Perhaps you've already seen a movie or two about an idealistic young lawyer fighting the heartless establishment, and at least one or two dozen, if not hundred, cops and robbers pictures. This doesn't mean you have seen them all. There are two new films out that use each of these familiar themes in entirely different, thought-provoking ways.
". . .And Justice of All" is a comic drama about a Baltimore lawyer whose sense of justice is ruining his career. "The Onion Field" is a chase picture that mostly takes place after the chase, as the participants move ponderously, year after year, though the courts.
Both pictures grapple with the paradox that life's chaotic jumble of rights and wrongs cannot always be correctly matched with the rewards and punishments of our legal system. They show, with multiple illustrations, that what is blatantly bad may turn out to be legal, or at least unpunishable, and that the good may suffer at the hands of the law, or the not-so-good be punished more than they deserve. And yet neither film is a simplistic condemnation of American jurisprudence, and neither pretends to come up with a solution to these complicated contradictions.
Both of them have their dramatic faults. ". . .And Justice for All" is composed of too many episodes with obvious morals, all jammed together, soap-opera style. "The Onion Field" is also episodic, but in a ploding fashion without a connecting stylistic uniformity. In each, the evidence piles up too thickly, as if to conceal with emotional appeals the difficulty of making this case against the legal system.
Still, they are two highly engrossing films about crime and punishment. In addition, ". . .And Justice for All," directed by Norman Jewison, is funny, engaging and beautifully acted. Some of its small scenes -- one composes entirely of the laughter of a group of lawyers on hearing of a tyrannous judges's being arrested for rape; another in which Lee Strasberg and Sam Levene exchange mild grumbles during a dinner out from their nursing home -- are little jewels. mAnd it even has a grown-up (as opposed to adult, which means dirty) love story, involving two whole, independent people who have strong interests in life in addition to their relationship with each other. There is another such love affair in "The Seduction of Joe Tynan," and they are a lot sexier than the routine movie-matings of characters who exist only the mate.
Al Pacino plays the lawyer whose well-intentioned tactics and high-minded principles are usually ethically indefensible. He has, in the interests of his sense of justice, more than once betrayed a client; Christine Lahti, as his girl friend who serves on a legal ethics committee, makes effective arguments against such behavior, while strongly sympathizing, as the audience must, with the nobility and purpose from which it springs.
Some of the questions raised are: If a lawyer has succeeded in acquitting a person he knows to be guilty, should he feel any moral responsibility for that person's subsequent criminal actions? If a lawyer knows from the previously acquired confidences of a former client that he is the likeliest suspect in a new crime, can the lawyer inform the police? Is a lawyer who even asks himself such questions competent to give a client the service to which we believe every accused person is entitled?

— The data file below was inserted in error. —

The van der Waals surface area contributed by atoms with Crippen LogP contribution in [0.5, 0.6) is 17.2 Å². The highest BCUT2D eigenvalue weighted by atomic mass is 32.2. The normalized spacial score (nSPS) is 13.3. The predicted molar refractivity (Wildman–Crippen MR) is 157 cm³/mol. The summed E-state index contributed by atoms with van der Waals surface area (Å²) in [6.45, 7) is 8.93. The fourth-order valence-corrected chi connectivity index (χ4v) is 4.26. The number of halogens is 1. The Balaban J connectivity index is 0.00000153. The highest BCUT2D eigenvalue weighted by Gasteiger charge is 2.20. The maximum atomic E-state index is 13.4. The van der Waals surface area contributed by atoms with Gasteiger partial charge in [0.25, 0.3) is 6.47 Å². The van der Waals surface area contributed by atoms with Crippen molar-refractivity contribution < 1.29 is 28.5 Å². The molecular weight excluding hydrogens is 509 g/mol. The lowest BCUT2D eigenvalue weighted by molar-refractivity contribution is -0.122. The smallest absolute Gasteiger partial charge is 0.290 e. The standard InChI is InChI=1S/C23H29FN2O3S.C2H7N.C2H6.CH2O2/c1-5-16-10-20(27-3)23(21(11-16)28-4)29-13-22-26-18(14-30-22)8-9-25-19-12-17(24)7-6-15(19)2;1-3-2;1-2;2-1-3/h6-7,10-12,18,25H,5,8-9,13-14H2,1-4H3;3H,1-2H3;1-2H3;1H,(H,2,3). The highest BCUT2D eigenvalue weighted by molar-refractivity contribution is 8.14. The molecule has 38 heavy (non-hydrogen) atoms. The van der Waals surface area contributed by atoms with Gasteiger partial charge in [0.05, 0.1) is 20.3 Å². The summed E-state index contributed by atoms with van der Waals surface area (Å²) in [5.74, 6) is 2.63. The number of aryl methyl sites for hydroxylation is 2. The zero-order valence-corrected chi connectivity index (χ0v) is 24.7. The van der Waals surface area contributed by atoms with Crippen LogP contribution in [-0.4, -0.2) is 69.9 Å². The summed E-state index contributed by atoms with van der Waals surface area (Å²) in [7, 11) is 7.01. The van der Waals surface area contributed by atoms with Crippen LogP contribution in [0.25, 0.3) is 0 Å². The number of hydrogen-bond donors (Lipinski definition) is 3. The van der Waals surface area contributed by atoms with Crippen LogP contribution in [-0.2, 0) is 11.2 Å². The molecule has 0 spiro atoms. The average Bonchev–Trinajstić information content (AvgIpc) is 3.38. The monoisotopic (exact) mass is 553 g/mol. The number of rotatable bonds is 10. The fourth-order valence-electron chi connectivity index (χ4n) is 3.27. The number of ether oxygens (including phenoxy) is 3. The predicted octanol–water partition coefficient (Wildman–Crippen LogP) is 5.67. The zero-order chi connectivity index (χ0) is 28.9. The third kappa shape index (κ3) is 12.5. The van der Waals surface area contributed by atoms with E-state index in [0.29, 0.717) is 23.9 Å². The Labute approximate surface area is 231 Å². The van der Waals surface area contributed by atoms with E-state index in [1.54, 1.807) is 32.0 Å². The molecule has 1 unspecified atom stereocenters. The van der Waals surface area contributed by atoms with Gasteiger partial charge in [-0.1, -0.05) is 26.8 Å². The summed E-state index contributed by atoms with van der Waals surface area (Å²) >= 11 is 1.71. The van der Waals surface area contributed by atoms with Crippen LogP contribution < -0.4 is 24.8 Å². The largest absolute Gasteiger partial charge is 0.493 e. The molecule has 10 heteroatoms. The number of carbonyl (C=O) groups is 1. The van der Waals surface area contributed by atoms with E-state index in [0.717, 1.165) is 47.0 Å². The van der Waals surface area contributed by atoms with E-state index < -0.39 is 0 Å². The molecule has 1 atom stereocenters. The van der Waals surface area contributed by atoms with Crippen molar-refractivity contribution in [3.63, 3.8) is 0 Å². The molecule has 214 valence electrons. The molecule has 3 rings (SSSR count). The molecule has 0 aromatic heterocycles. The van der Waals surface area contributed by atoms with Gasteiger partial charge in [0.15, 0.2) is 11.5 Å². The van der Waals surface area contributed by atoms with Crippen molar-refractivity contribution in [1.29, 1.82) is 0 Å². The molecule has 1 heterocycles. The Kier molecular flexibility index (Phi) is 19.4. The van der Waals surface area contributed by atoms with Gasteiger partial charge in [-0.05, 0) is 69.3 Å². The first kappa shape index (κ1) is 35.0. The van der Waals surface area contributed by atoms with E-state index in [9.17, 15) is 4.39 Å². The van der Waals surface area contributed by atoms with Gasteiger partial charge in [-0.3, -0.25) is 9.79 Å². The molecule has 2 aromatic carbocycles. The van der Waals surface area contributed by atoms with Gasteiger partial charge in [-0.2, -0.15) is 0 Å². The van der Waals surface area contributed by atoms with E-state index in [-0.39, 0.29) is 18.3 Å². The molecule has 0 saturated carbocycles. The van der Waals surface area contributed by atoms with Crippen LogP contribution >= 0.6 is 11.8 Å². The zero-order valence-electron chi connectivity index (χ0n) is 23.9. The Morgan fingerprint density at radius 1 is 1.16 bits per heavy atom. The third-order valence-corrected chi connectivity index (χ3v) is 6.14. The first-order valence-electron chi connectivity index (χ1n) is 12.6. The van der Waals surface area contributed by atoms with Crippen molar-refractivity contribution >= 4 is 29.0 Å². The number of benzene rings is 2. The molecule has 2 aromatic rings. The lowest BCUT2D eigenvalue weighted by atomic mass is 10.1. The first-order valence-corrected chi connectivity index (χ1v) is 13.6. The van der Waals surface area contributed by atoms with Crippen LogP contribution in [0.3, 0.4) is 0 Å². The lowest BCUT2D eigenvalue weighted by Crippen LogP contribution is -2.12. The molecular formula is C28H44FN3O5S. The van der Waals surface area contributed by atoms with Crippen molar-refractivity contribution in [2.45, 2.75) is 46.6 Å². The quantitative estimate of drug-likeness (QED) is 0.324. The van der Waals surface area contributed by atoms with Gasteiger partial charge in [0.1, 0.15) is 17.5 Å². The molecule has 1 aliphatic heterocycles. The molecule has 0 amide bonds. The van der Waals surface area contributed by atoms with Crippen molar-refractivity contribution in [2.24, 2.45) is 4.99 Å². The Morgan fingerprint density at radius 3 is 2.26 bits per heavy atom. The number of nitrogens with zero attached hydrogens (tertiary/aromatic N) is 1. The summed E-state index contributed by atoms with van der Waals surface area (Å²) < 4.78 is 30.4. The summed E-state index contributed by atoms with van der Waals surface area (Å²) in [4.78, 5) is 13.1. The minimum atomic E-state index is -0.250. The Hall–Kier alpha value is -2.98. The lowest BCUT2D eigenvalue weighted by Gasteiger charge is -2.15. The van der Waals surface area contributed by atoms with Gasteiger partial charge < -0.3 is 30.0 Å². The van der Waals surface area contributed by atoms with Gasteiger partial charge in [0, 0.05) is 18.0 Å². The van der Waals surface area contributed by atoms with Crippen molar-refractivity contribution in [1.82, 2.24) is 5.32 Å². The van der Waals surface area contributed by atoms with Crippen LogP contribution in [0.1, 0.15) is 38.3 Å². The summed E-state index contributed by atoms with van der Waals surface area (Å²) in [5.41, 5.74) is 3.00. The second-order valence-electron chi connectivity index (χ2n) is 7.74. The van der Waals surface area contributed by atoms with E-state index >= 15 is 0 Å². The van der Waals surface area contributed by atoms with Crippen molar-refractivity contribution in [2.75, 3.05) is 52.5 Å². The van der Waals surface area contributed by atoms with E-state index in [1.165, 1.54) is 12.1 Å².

What makes the film different is that it supplies two, irreconcilable, answers to these questions, one the strong emotional plea for applying justice as people deserve, and the other the rational case for a workable judicial system that allows the accused every possible chance.
In "The Onion Field," there is a brief scene in which a lawyer actually quits his profession after concluding, during six years of working on a case in which the facts are obvious, that "Physical fact is meaningless -- only the legal process has meaning."
But the main point of that film, a true story dramatized by former policeman Joseph Wambaugh, poses an even more impossible question about justice: the unfairness of the way guilt is distributed.
In it, two vicious criminals who do not suffer from guilt -- "Guilt? That's just something the man says in court when your luck runs out" -- live out comparatively satisfactory lives in prison, protected from their death sentences by the pace and technicalities of the legal system, while a police officer who was their victim is nearly destroyed by guilt in wondering how he could have better protected his slain partner.
Since the law is not in charge of the distribution of guilt according to deserts, this is a philosophically less troubling theme, but the implication is that the legal system's cumbersomeness accelerates the torture of the sensitive while protecting and aiding cynical manipulators.
Such a point must be made in human, emotional terms, and the film needs more complicated interpretations of the characters. Time is a major factor in this drama. It is the time taken up by the legal system that is seen to act for the guilty and against the innocent. And yet John Savage's characterization of the policeman is essentially the same throughout, and James Woods' criminal, while quirkily interesting, does not show him evolving from a hostile outsider to a man who is truly able to use the legal system adeptly, because he is benefited, rather than troubled, by its removal from simple "justice."
. . . AND JUSTICE FOR ALL -- AMC Carrollton, Aspen Hill, Jenifer, Laurel Cinema, Marlow, Springfield Mall and Tyson's Twin. THE ONION FIELD -- AMC Skyline, Beacon Mall, K-B Cinema, New Carrollton, Roth's Tysons Corner and White Flint.